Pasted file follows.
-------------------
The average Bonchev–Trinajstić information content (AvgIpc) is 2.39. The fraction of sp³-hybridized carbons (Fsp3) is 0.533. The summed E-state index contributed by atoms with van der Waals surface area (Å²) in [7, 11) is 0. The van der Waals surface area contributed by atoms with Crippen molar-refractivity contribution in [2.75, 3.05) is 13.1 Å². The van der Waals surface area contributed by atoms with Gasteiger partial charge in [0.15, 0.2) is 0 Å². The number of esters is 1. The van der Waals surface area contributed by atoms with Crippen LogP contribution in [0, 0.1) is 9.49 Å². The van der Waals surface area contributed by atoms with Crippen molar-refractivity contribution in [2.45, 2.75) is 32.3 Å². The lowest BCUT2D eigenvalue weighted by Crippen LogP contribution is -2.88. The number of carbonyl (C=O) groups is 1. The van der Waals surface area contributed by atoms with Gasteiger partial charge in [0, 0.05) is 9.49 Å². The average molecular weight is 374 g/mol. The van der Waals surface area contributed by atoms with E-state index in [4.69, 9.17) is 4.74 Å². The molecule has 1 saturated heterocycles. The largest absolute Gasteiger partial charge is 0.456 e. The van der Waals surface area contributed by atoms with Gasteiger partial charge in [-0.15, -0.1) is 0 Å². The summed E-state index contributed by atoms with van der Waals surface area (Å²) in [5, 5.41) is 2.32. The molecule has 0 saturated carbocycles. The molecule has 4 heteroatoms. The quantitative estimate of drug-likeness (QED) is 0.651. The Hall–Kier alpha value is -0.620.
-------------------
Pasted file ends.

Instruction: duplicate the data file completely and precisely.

The average Bonchev–Trinajstić information content (AvgIpc) is 2.39. The fraction of sp³-hybridized carbons (Fsp3) is 0.533. The summed E-state index contributed by atoms with van der Waals surface area (Å²) in [7, 11) is 0. The van der Waals surface area contributed by atoms with Crippen molar-refractivity contribution in [2.75, 3.05) is 13.1 Å². The van der Waals surface area contributed by atoms with Gasteiger partial charge in [0.15, 0.2) is 0 Å². The number of esters is 1. The van der Waals surface area contributed by atoms with Crippen LogP contribution in [0, 0.1) is 9.49 Å². The van der Waals surface area contributed by atoms with Crippen molar-refractivity contribution in [2.45, 2.75) is 32.3 Å². The lowest BCUT2D eigenvalue weighted by Crippen LogP contribution is -2.88. The number of carbonyl (C=O) groups is 1. The van der Waals surface area contributed by atoms with Gasteiger partial charge in [0, 0.05) is 9.49 Å². The average molecular weight is 374 g/mol. The van der Waals surface area contributed by atoms with E-state index in [4.69, 9.17) is 4.74 Å². The molecule has 1 saturated heterocycles. The largest absolute Gasteiger partial charge is 0.456 e. The van der Waals surface area contributed by atoms with Gasteiger partial charge in [-0.15, -0.1) is 0 Å². The summed E-state index contributed by atoms with van der Waals surface area (Å²) in [5, 5.41) is 2.32. The molecule has 0 saturated carbocycles. The molecule has 4 heteroatoms. The quantitative estimate of drug-likeness (QED) is 0.651. The Hall–Kier alpha value is -0.620.